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Technical Brief

An Improved Model Including Length Scale Anisotropy for the Pressure Strain Correlation of Turbulence

[+] Author and Article Information
J. P. Panda

Department of Ocean Engineering and Naval Architecture,
IIT Kharagpur,
Kharagpur 721302, India
e-mail: jppanda@iitkgp.ac.in

H. V. Warrior

Department of Ocean Engineering and Naval Architecture,
IIT Kharagpur,
Kharagpur 721302, India
e-mail: warrior@naval.iitkgp.ernet.in

S. Maity

Department of Mechanical Engineering,
NIT Meghalaya,
Shillong 793003, Meghalaya, India

A. Mitra

Department of Ocean Engineering and Naval Architecture,
IIT Kharagpur,
Kharagpur 721302, India

K. Sasmal

Department of Ocean Technology, Policy and Environment,
The University of Tokyo,
5-1-5 Kashiwanoha, Japan

1Corresponding author.

Contributed by the Fluids Engineering Division of ASME for publication in the JOURNAL OF FLUIDS ENGINEERING. Manuscript received July 20, 2016; final manuscript received December 4, 2016; published online February 16, 2017. Assoc. Editor: Daniel Livescu.

J. Fluids Eng 139(4), 044503 (Feb 16, 2017) (6 pages) Paper No: FE-16-1465; doi: 10.1115/1.4035467 History: Received July 20, 2016; Revised December 04, 2016

In this paper, we consider the evolution of decaying homogeneous anisotropic turbulence without mean velocity gradients, where only the slow pressure rate of strain is nonzero. A higher degree nonlinear return-to-isotropy model has been developed for the slow pressure–strain correlation, considering anisotropies in Reynolds stress, dissipation rate, and length scale tensor. Assumption of single length scale across the flow is not sufficient, from which stems the introduction of length scale anisotropy tensor, which has been assumed to be a linear function of Reynolds stress and dissipation tensor. The present model with anisotropy in length scale shows better agreement with well-accepted experimental results and an improvement over the Sarkar and Speziale (SS) quadratic model.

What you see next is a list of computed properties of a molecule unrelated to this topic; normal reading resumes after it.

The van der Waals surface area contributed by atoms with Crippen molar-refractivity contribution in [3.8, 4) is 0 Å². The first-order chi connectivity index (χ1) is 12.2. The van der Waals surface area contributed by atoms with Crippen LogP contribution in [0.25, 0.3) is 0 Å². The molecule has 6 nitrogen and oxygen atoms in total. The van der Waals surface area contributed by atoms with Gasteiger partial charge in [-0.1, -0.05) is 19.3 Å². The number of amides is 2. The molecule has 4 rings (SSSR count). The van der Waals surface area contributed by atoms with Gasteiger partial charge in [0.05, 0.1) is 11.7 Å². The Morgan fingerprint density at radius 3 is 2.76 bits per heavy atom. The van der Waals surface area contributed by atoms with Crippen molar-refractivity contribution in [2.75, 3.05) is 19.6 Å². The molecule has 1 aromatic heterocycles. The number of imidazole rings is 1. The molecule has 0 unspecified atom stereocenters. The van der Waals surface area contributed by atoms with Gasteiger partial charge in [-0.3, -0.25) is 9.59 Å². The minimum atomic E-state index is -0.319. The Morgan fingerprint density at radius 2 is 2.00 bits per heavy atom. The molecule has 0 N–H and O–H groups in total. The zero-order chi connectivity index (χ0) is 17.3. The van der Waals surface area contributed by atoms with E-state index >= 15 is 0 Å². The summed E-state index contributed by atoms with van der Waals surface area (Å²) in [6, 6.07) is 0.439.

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References

Figures

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Fig. 1

Phase space comparison with the axisymmetric expansion experiment of Choi and Lumley [22]

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Fig. 2

Time evolution of II with the axisymmetric expansion experiment of Choi and Lumley [22]

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Fig. 3

Time evolution of III with the axisymmetric expansion experiment of Choi and Lumley [22]

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Fig. 4

Time evolution of II with the plane contraction experiment of Le Penven et al. [21]

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Fig. 5

Time evolution of III with the plane contraction experiment of Le Penven et al. [21]

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Fig. 6

Time evolution of III with the plane distortion experiment of Choi and Lumley [22]

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Fig. 7

Time evolution of III with the plane distortion experiment of Le Penven et al. [21]

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